Atlanta and St. Andrews Bay Railroad 4-6-2 number 131, photographed at Panama City on April 20, 1939. The engine was originally Florida East Coast Railway No. 131. It was acquired by Atlanta & St. Andrews Bay in October, 1935; sold in May 1948. Diameter of driving wheels: 68".  Cylinders (diameter and stroke): 22" x 26".  Year built: 1917. Builder: Schenectady, const. no. 57545(State Archives of Florida)


ASAB herald.


"The Bay Line"

The Atlanta and St. Andrews Bay Railroad (reporting mark ASAB), also known as the Bay Line, was a Class I railroad which operated in Alabama and Florida. The company was founded in 1906 and opened its mainline between Dothan, Alabama, and Panama City, Florida, in 1908. Later reclassified as a short-line railroad, its assets were acquired by the Bay Line Railroad in 1994.


Atlanta & St. Andrews Bay Railway 2-8-2 No. 403 at Panama City, Florida, ca. 1940-49. Year built: October 1906. Builder: Schenectady Locomotive Works, const. no. 40987. Originally: NYC No. 2824, 2-8-0, it was rebuilt by Brooks November 1915 to 2-8-2 for NYC No. 3868, No. 1324. Later to Atlanta & St. Andrews Bay No. 403, in 1937. Afterwards to Republic Steel for scrap May 1948 but traded to TAG for TAG No. 304. It was never put into service by TAG. (State Archives of Florida)



As with many railroads in the region, the A&SAB began in the minds of timber investors and land developers seeking to access the agricultural resources of the Florida Panhandle and South Alabama. Chief among them was A. B. Steele, who created the railroad to build south out of Dothan towards the Gulf Coast. The company incorporated on February 14, 1906, and opened its 82-mile (132 km) line between Dothan and Panama City on July 15, 1908. Panama City was incorporated the following year at the terminus of the line. Plans were soon made to extend the railroad north to Atlanta, however financial difficulties and pressure from the Central of Georgia railroad put an end to any plans for extension.

World War II brought about a considerable increase in traffic on the A&SAB. Several military bases in the vicinity of Panama City ensured the Bay Line would remain a hotbed of activity for the duration of the war. Shortly after the war in 1947, the A&SAB was granted Class I status. The company offered sleeper and coach passenger train service nightly between Panama City and Atlanta Union Station via Albany and Macon. The trains went over Central of Georgia Railway tracks from Dothan, Alabama, to Atlanta. At some point between 1955 and 1956 A&StA terminated all passenger service --coach and sleeping car service.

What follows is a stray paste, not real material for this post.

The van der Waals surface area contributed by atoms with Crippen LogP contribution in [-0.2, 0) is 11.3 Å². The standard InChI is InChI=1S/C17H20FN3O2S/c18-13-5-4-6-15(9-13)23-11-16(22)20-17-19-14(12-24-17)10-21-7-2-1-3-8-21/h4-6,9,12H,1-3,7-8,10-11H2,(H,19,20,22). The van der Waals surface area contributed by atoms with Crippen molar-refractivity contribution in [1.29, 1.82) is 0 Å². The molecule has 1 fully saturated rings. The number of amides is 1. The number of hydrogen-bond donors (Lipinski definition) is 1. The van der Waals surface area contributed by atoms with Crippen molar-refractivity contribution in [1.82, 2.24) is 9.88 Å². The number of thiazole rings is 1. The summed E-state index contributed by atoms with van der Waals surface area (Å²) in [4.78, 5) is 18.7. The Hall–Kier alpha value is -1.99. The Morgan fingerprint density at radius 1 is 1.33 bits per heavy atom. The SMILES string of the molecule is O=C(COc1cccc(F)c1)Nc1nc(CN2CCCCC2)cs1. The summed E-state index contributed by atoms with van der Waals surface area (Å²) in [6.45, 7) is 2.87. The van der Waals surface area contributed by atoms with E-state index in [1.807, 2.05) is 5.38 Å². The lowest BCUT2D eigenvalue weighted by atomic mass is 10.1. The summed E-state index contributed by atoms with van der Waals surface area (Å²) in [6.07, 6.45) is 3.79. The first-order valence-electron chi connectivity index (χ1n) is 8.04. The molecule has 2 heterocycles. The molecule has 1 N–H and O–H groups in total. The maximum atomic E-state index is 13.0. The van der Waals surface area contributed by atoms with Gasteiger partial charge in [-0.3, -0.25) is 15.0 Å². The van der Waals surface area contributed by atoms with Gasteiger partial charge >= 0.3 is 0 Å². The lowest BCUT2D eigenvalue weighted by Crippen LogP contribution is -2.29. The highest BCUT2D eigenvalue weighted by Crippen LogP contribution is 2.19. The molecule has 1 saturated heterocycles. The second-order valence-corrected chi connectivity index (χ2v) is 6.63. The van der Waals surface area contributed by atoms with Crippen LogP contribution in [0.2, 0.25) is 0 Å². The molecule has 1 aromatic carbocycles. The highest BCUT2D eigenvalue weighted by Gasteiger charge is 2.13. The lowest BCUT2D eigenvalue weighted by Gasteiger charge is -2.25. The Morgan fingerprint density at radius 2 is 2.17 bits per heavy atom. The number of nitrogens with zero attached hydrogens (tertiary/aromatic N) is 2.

TOFC service began in 1962 with the construction of ramps at Panama City and Cottondale. Additional expansion came with the construction of a branch line to Graceville in 1971. In 1979 International Paper sold the railroad to Southwest Forest Industries, and the railroad changed hands again with the sale of Southwest Forest Industries to the Stone Container Corporation in 1987.

In 1989, Stone Container Corporation purchased from CSX Transportation a branch line from Grimes to Abbeville, Alabama. The new railroad, the Abbeville-Grimes Railway Company, was operated by the A&SAB. On January 1, 1994, the Rail Management Corporation acquired the assets of the railroad and created a new company, the Bay Line Railroad, to operate it.


Atlanta and St. Andrews Bay Railroad 4-6-0 No. 120, ca. 1915. Builder: Baldwin Locomotive Works, const. No. 39187. Diameter of driving wheels: 56". Cylinders (diameter and stroke) : 18" x 24". (State Archives of Florida)


Graceville branch

Construction of the branch spanning 7 miles (11 km) from Campbellton, Florida, to Graceville was completed on July 14, 1971. Graceville was located at the terminus of the Georgiana branch of the Louisville and Nashville Railroad. This allowed for interchange between the two railroads and access to a Southwest Forest Industries woodchip mill located in Graceville that supplied the Panama City paper mill. In addition to the woodchip mill, Gold Kist operated a peanut mill in Graceville.

The Seaboard System Railroad, successor to the Louisville and Nashville, abandoned the line into Graceville on January 16, 1984. The A&SAB purchased the small yard and wye track in Graceville from the vacating Seaboard and continued serving the city. Declining traffic prompted the abandonment of the branch by the mid 1990s.

Atlanta and St. Andrews Bay Railroad No. 142 pulling passenger train No. 4 out of Panama City in 1942.

(State Archives of Florida)


Abbeville branch

Main article: Abbeville–Grimes Railway Company
Stone Container Corporation purchased the line between Grimes and Abbeville on March 1, 1989. The primary source of traffic is a woodchip mill near Abbeville, which provides woodchips for the Panama City paper mill. The Bay Line accessed the Abbeville & Grimes branch via trackage rights with CSX between Grimes and Dothan. The Abbeville branch was included in the sale to the Bay Line Railroad. The A&G was formally merged into the Bay Line on June 26, 1996.


Bay Line 500 performing switching duties at Panama City, FL on July 11, 1977. Photo courtesy Mary Jayne Rowe. Click to enlarge. (© Mary Jayne's Railroad Specialties, Inc. Fair use, Title 17, Section 107)

An elaborate A&StAB logo advertising passenger services. (© The Bay Line via Wikimedia Commons. Fair Use.)


Bay Line No. 508, an EMD GP38-2. Photo courtesy Mary Jayne Rowe. (© Mary Jayne's Railroad Specialties, Inc. Fair use, Title 17, Section 107)


Reporting mark: ASAB
Locale: Alabama and Florida
Dates of operation: 1906–1994
Successor: Bay Line Railroad
Track gauge: 4 ft 8+1⁄2 in (1,435 mm)


Atlanta and St. Andrews Bay Railroad 0-6-0 No. 206. Photographed at Panama City on September 28, 1940.

(State Archives of Florida)


See Also:

Railroads A-Z


Atlanta and St. Andrews Bay Railroad GP38 No. 511 in Panama City, FL, 1987.

(Gary Todd from Xinzheng, China, CC0, via Wikimedia Commons)